These days, you don’t even need to bring your physical wallet to make purchases at brick-and-mortar stores. Technologies like Apple Pay, Android Pay, Samsung Pay, (etc.) let you connect a credit or debit card to your smartphone or smartwatch. On its own, this doesn’t seem like much of a Trojan horse for banks, but as more people shift behaviors so too will the expectations of banking customers. And with the global mobile payments market estimated to hit $3.4 trillion by 2022, it’s worth monitoring in relation to banking customers.

4) Smart Budgeting and Personal Finance Management

Traditionally, banks were among the first places people considered for managing their wealth and investments, which made upselling retail bank customers into investment products a natural fit. These days, though, that’s not always true. For nearly a decade, services like Mint.com and Personal Capital have given you a better way to stay informed about your financial decisions by linking your spending behavior (via a bank account) to their platforms. You can see how much money you give Starbucks every month, or provide an easy path for saving money for special occasions.

Knowing how bank’s own tools stack up against third-party rivals like Mint can make a huge difference, with the potential to increase loyalty among current customers or convert prospects frustrated with another traditional bank’s poor, or lack of, personal finance management experience. And of course it also decreases the chance that those same prospects find something that isn’t connected to their bank as closely, thus creating uncertainty when trying to measure the entire customer journey. Also, those integrations might also create other complications with a retail bank’s ability to track and measure traffic.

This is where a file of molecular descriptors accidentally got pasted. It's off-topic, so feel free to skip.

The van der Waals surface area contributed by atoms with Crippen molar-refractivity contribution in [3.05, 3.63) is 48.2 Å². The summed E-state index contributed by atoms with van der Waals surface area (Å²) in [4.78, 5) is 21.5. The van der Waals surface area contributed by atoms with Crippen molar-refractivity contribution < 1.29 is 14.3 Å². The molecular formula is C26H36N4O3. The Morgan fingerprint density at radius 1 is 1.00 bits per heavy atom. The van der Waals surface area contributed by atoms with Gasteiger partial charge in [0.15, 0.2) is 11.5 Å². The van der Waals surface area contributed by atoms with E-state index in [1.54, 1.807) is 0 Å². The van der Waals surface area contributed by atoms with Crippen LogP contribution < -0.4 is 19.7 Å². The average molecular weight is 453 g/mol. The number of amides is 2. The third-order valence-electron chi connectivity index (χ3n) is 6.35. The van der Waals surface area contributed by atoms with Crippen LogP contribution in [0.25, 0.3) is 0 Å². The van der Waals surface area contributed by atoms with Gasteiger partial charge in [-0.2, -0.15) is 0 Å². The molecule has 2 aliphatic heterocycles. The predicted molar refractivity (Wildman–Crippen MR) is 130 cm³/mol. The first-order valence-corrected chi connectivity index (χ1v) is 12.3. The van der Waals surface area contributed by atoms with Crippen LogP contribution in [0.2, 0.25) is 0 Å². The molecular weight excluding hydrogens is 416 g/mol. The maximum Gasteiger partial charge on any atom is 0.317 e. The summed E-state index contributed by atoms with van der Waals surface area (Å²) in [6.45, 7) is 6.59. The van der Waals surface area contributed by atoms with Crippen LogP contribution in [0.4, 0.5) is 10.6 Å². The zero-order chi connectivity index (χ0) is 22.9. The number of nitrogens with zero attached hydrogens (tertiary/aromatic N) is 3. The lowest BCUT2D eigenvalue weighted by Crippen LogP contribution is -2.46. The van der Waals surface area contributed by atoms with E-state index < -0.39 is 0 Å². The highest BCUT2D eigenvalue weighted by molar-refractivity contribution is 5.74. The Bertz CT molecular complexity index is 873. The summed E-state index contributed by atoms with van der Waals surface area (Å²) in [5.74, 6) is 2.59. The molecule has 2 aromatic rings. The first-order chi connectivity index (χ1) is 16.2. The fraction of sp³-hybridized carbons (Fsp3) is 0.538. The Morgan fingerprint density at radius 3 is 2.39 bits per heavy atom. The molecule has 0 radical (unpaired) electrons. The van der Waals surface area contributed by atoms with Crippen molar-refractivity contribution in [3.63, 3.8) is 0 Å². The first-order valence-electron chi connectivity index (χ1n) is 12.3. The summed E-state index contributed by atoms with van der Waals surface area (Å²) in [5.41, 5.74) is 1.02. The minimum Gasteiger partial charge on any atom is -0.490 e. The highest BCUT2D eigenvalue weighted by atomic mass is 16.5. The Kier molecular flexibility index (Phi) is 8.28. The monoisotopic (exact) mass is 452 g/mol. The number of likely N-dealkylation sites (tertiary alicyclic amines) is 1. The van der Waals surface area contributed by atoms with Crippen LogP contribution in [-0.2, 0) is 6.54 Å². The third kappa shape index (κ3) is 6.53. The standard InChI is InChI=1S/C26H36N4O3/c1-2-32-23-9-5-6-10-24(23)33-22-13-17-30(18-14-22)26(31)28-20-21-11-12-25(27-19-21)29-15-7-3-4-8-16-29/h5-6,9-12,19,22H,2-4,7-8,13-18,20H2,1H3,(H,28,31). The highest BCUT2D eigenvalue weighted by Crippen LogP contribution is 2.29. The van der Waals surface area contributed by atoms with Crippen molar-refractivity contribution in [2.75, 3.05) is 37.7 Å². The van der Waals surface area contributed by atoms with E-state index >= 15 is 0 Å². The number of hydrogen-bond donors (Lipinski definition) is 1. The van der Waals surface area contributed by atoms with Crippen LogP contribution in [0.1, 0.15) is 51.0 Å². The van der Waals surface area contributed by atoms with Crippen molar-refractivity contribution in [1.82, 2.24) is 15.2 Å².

5) Digital Currencies That Don’t Require Central Banks

Bitcoin, a cryptocurrency or digital currency uses advanced encryption to regulate units of value and transfer funds without the need of a central bank. Mainstream banking consumers aren’t exactly chomping at the bit to use forms of payment like bitcoin right now, but little by little it appears to be gaining traction as more and more people dip their toes in the bitcoin waters. It would be a smart move for banks to identify if a portion of their customers are utilizing cryptocurrency in ways that intersect with their own customer journeys, and to better understand how it impacts their overall satisfaction. (And highly satisfied customers are 64% more likely to remain loyal to a brand.)

Bottom Line: While the pace of fintech innovation is unlikely to slow down anytime soon, retail banks aren’t defenseless against the threat of losing customers (or potential customers). The only way to mitigate that risk is by focusing on what matters most: the customer. The more banks understand the motivations and expectations of their customer base, the easier it will be to calibrate business strategies to remain competitive for decades to come. Having a proven methodology in place to accurately measure and manage customer feedback is a sure way to bank on delivering a winning customer experience.